DVD Picks

SANTANA: SUPERNATURAL LIVE(Arista) The consummate entertainer, Carlos Santana has been pumping out steaming live shows for nearly 35 years. Any Santana


The consummate entertainer, Carlos Santana has been pumping out steaming live shows for nearly 35 years. Any Santana show is magic, but for this occasion, he ups the ante, getting a little help from his hot band and guest performers Cee-Lo, Everlast, Lauryn Hill, Dave Matthews, Sarah McLachlan, The Product G&B, Wayne Shorter and Rob Thomas — all of whom turn the thermostat even higher. Shot at the Pasadena Civic Auditorium, this 87-minute (plus another 55 minutes of interviews, bonus clips, music videos, etc.) concert DVD features tight direction by Joel Gallen and a spectacular DTS 5.1 soundtrack that captures the fury and fire happening onstage. Smokin'!

Recorded by the Design FX remote truck. Recording engineer: Paul Sandweiss. Music mixers: Jim Gaines and John Harris. Mixed at Effanel. Audio post: POP Sound. Post-production mixer: Ted Hall.
George Petersen

(Rhino Home Video)

The granddaddy of all “mockumentaries,” the 1978 All You Need Is Cash began as a short Beatles parody clip that aired on Saturday Night Live and ended up as a feature-length TV special created by Monty Python's Eric Idle and SNL producer Lorne Michaels. The superstar cast — including Idle (in many roles), Bill Murray, Dan Aykroyd, George Harrison, Ron Wood, John Belushi, Gilda Radner, and notables Mick Jagger and Paul Simon (both of whom play themselves, “interviewed” about how The Rutles influenced their lives) — are nothing short of brilliant. The script is both hard-hitting and hilarious; the intercutting of new and stock footage to re-create the past is amazing; but perhaps best of all is the band's music (written by ex-Gonzo Dog Band member Neil Innes), which makes one wish that Rutlemania was real. As a low-budget TV production, the film's audio production is less than stellar, and the 5.1 “remastering” didn't help much (somebody should have done a Yellow Submarine on this one!), yet through it all, this is a classic to be watched over and over.

Directed by Gary Weis and Eric Idle. Executive producer: Lorne Michaels. Music and lyrics: Neil Innes. Original production sound: Tony Jackson and Bruce White. Re-release 5.1 mixer and/or mastering engineer: uncredited.
George Petersen

(Paramount Home Video)

In the “Mix Interview” a few years back, Walter Murch, when asked why he thought people took such notice of the sound on The Conversation, said that first, it's the singular point of view of the main character being a soundman; and second, dialog essentially disappears about halfway through the film, so the brain fills in the holes by looking for sound effects. “It's like having the full moon at night,” he said. “You know the stars are there, but you don't really think about them…On moonless nights, these smaller lights begin to acquire a fascination and an interest.”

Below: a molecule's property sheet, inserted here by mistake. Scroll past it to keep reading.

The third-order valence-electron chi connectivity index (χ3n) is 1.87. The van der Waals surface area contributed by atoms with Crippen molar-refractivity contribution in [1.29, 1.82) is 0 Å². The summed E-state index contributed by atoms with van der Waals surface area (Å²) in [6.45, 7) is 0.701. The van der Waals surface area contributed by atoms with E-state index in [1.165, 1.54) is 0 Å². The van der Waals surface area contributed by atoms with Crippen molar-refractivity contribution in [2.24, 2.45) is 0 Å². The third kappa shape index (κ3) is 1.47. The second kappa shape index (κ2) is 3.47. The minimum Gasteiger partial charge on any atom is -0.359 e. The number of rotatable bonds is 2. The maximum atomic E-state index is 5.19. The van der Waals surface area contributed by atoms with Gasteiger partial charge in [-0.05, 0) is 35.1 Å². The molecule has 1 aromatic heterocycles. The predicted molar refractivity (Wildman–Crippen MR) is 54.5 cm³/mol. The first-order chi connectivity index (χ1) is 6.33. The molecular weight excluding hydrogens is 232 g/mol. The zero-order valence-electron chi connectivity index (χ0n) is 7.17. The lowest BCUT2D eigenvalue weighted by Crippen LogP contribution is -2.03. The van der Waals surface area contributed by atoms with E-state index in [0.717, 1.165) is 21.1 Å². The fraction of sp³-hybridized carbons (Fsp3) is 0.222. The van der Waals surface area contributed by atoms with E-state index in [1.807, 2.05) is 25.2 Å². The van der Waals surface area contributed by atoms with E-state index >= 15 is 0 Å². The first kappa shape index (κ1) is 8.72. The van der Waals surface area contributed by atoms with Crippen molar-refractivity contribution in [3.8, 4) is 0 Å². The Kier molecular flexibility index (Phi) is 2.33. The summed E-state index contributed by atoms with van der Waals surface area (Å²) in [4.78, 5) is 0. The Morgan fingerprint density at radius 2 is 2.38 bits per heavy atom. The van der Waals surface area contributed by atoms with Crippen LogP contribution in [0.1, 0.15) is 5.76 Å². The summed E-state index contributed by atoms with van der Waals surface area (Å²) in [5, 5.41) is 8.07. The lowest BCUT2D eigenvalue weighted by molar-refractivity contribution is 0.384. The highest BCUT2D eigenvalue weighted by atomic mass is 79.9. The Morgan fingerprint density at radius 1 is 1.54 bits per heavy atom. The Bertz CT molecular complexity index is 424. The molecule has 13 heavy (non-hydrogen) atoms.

Director Francis Ford Coppola sandwiched The Conversation between Godfather I and II, and it's the first film that Murch edited both picture and sound. Listen for the realistic, urban environmental sounds, designed to match the documentary style of the picture. The sound montages surrounding the conversation itself, built on distortion, are brilliant. And what a lonely solo piano score by David Shiner. Commentary by Murch and Coppola.

Supervising editor, sound montage and re-recording: Walter Murch. DVD produced by Kim Aubry. Designed and mastered by the American Zoetrope DVD Lab. 5.1 surround mix team: Walter Murch, Kim Aubry, Pete Horner, Michael Kirchberger. Dolby Digital.
Tom Kenny

(MGM Home Entertainment)

Much of the world of pop music wouldn't exist as we know it if it weren't for developments by pioneers such as inventor Leon Theremin. His most notable creation was the Theremin, an electronic instrument that was played without being touched. Volume and pitch could be controlled by the proximity of the player's hands to the instrument. The movie Theremin is an engaging overview of his life, his creations, and those who played it and were greatly influenced by it. Bob Moog and a barely comprehensible Brian Wilson talk about the impact of Theremin on their lives. There are many wonderful, haunting performances by masters like Clara Rockmore and Samuel Hoffman that illustrate the Theremin's capacity for emotional nuance; certainly more so than the standard '50s sci-fi motifs that often showcased the instrument.

Written, directed and produced by: Steven M. Martin. Music by: Hal Willner. Sound mix: Andy Green. Additional Sound: Hui Cox, Dave Zieff. Stereo Sound mixed by Kim Aubry at Zeotrope Studios, San Francisco.
Rick Clark